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The Turquoise Lament: A Travis McGee Novel Paperback – August 13, 2013

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Editorial Reviews

Review

Praise for John D. MacDonald and the Travis McGee novels
 
The great entertainer of our age, and a mesmerizing storyteller.”—Stephen King
 
“My favorite novelist of all time . . . All I ever wanted was to touch readers as powerfully as John D. MacDonald touched me. No price could be placed on the enormous pleasure that his books have given me. He captured the mood and the spirit of his times more accurately, more hauntingly, than any ‘literature’ writer—yet managed always to tell a thunderingly good, intensely suspenseful tale.”—Dean Koontz
 
“To diggers a thousand years from now, the works of John D. MacDonald would be a treasure on the order of the tomb of Tutankhamen.”—Kurt Vonnegut
 
“A master storyteller, a masterful suspense writer . . . John D. MacDonald is a shining example for all of us in the field. Talk about the best.”—Mary Higgins Clark
 
“A dominant influence on writers crafting the continuing series character . . . I envy the generation of readers just discovering Travis McGee, and count myself among the many readers savoring his adventures again.”—Sue Grafton
 
“One of the great sagas in American fiction.”—Robert B. Parker
 
“Most readers loved MacDonald’s work because he told a rip-roaring yarn. I loved it because he was the first modern writer to nail Florida dead-center, to capture all its languid sleaze, racy sense of promise, and breath-grabbing beauty.”—Carl Hiaasen
 
“The consummate pro, a master storyteller and witty observer . . . John D. MacDonald created a staggering quantity of wonderful books, each rich with characterization, suspense, and an almost intoxicating sense of place. The Travis McGee novels are among the finest works of fiction ever penned by an American author and they retain a remarkable sense of freshness.”—Jonathan Kellerman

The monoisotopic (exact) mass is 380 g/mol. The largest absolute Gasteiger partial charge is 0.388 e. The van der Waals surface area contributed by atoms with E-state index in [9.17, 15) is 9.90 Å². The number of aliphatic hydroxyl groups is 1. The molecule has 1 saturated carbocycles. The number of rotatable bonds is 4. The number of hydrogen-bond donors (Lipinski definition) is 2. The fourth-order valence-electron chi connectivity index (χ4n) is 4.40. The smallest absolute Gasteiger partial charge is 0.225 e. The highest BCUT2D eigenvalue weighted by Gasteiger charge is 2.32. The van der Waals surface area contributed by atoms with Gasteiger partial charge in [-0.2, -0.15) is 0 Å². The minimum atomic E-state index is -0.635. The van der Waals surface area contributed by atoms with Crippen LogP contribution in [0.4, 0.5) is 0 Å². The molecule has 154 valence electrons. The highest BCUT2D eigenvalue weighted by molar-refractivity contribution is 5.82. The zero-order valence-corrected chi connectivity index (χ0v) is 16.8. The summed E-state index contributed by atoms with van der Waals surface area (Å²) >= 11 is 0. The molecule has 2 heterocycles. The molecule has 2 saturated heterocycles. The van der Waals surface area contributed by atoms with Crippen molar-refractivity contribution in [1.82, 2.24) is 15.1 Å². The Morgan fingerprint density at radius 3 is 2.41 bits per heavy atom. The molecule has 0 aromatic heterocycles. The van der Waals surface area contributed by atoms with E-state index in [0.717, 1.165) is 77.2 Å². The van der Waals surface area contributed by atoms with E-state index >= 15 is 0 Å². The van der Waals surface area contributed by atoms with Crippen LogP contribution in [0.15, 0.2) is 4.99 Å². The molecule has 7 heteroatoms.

“What a joy that these timeless and treasured novels are available again.”—Ed McBain
 
“Travis McGee is the last of the great knights-errant: honorable, sensual, skillful, and tough. I can’t think of anyone who has replaced him. I can’t think of anyone who would dare.”—Donald Westlake
 
“There’s only one thing as good as reading a John D. MacDonald novel: reading it again. A writer way ahead of his time, his Travis McGee books are as entertaining, insightful, and suspenseful today as the moment I first read them. He is the all-time master of the American mystery novel.”—John Saul

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Product Details

  • Series: Travis McGee (Book 15)
  • Paperback: 304 pages
  • Publisher: Random House Trade Paperbacks; Reprint edition (August 13, 2013)
  • Language: English
  • ISBN-10: 0812984064
  • ISBN-13: 978-0812984064
  • Product Dimensions: 5.1 x 0.6 x 8 inches
  • Shipping Weight: 7 ounces (View shipping rates and policies)
  • Average Customer Review: 4.3 out of 5 stars  See all reviews (51 customer reviews)
  • Amazon Best Sellers Rank: #212,477 in Books (See Top 100 in Books)

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Customer Reviews

Most Helpful Customer Reviews

9 of 9 people found the following review helpful By Paul Skinner on August 4, 2002
Format: Mass Market Paperback
Travis McGee once again takes on the torch of righteousness as he saves the daughter of an old friend. She thinks she's losing her mind, which is exactly what somebody wants her to think. But McGee sees through the charade, and undercovers a shady past that explains why he's willing to travel halfway around the world to provide justice. The last 50 pages are stunning in this thriller. Like all MacDonald books, you will get a heavy dose of philosophy from a sophisticated author. Enjoy this classic.
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7 of 8 people found the following review helpful By Glen Engel Cox on January 28, 2003
Format: Mass Market Paperback
Had Travis McGee been in a science fiction novel, we would have had books like THE PHILOSOPHY OF MCGEE, similar to THE NOTEBOOKS OF LAZARUS LONG, dedicated to the wit and wisdom of this, MacDonald's best known and best loved character. Perhaps it is for the best. While not quite given to epigrams as Heinlein, MacDonald definitely had a consistent vision of who this latter day Don Quixote was. Long before Robert Parker investigated male angst in the Spenser books, MacDonald had mined the entire territory.
In The Turquoise Lament, McGee must face doubt, guilt, and faith as the grown daughter of a deceased salvage friend is afraid that her newlywed husband is attempting to kill her. Culminating in a fight scene with a cable car that today's Hollywood would go nuts for--in fact, that gets me to wondering why we have never seen McGee on film. Maybe we have, and I just don't know about it? Sure, some of the dialogue might not work on the screen, but the mystery, adventure, and spectacular fights would surely fit today's current vehicles for male stars. Today's directors would probably make a mish-mash of it, though; MacDonald probably better fits a director like Hitchcock than Paul Rudhoven or James Cameron.